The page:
Painting Autumn Trees
I love painting small art works on wooden gessoed panels, they are really fun to paint and it's a lovely surface to work on. Quite often my small paintings will serve as colour studies for bigger art works but I will often paint a small painting, a little gem, purely for the joy of painting it.
If you are learning to paint, small paintings are a great way to improve your painting skills more quickly and they are much less intimidating than larger art works. They are also quicker to produce and look great in small frames.
In this blog post I will show you how I painted this small art work of autumn trees which were growing by the Arrow River in Arrowtown, New Zealand. This was also a Lord of the Rings film location.
Autumn Trees, 8" x 10", oil on wooden panel.
This was one of the reference photos I used, the light was amazing...I had to paint it!!!!
Whenever I block in a painting I will try and do this in one sitting. As always I started with a burnt sienna base like the old masters used to do with their landscape paintings.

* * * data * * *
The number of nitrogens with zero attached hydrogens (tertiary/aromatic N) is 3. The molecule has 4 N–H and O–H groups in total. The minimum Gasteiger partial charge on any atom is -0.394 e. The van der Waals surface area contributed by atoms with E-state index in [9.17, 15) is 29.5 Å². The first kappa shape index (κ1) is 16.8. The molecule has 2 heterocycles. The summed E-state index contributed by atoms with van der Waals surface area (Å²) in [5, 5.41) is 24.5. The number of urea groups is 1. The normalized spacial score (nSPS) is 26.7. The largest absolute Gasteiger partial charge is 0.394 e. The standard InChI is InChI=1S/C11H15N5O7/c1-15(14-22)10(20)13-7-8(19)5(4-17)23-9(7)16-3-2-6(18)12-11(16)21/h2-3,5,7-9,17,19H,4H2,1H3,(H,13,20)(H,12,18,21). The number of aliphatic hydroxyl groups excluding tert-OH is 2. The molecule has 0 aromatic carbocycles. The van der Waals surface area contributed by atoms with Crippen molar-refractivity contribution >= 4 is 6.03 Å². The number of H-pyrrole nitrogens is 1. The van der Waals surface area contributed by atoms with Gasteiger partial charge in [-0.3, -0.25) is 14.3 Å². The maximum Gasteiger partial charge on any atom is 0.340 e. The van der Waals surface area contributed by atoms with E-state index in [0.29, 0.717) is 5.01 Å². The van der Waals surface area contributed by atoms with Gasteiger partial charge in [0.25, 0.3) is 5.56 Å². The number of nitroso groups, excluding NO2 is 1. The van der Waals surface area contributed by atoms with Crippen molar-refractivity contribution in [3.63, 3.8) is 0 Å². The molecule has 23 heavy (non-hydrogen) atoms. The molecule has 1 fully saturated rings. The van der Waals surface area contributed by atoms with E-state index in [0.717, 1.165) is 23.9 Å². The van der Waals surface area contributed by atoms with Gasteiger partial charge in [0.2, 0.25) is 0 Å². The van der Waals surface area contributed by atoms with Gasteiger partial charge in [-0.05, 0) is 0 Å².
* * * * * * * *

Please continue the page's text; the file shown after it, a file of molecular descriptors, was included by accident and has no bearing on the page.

When blocking in I'm not overly concerned about detail, I just want to get the basic shapes, colours and tones in. It almost serves as a map, a base to work on so I can start building up the detail.
Once dry, I start to add more layers of paint and create some detail. I use a desaturated green for the distant trees on the hill to make it recede in the painting. I mix ultramarine blue, yellow oxide and titanium white primarily, also adding the odd bit of burnt sienna to earth it a little.
I start building up the detail in the trees and I increase the saturation of my greens. I take the mixture I had for the distant trees on the hill but then I start introducing cadmium yellow deep, pthalo green and a little quinacridone magenta.
I start working on the reflections of the water, I want the eye to lead to the trees in light in the midground.
I paint in the refections from the sky and trees in the water and start building up the detail of the foliage and grass on the right side of the painting. I'm using a much darker green by adding more quinacridone magenta and ultramarine blue into the mix.
I keep in mind the overall tonality of my painting, the darkest masses are in the foreground.
I paint the foliage in the tree on the right, this tree is in shadow but there is lots of reflected light in the foliage so I am still able to paint some rich dark greens in the tree. The dark mass of the tree helps to focus the attention of the trees in light in the distance.
Finally I add the finishing touches to the painting, last little bits of detail and my lightest tones which I have saved until last.
If you would like to see more of my art work check out my website.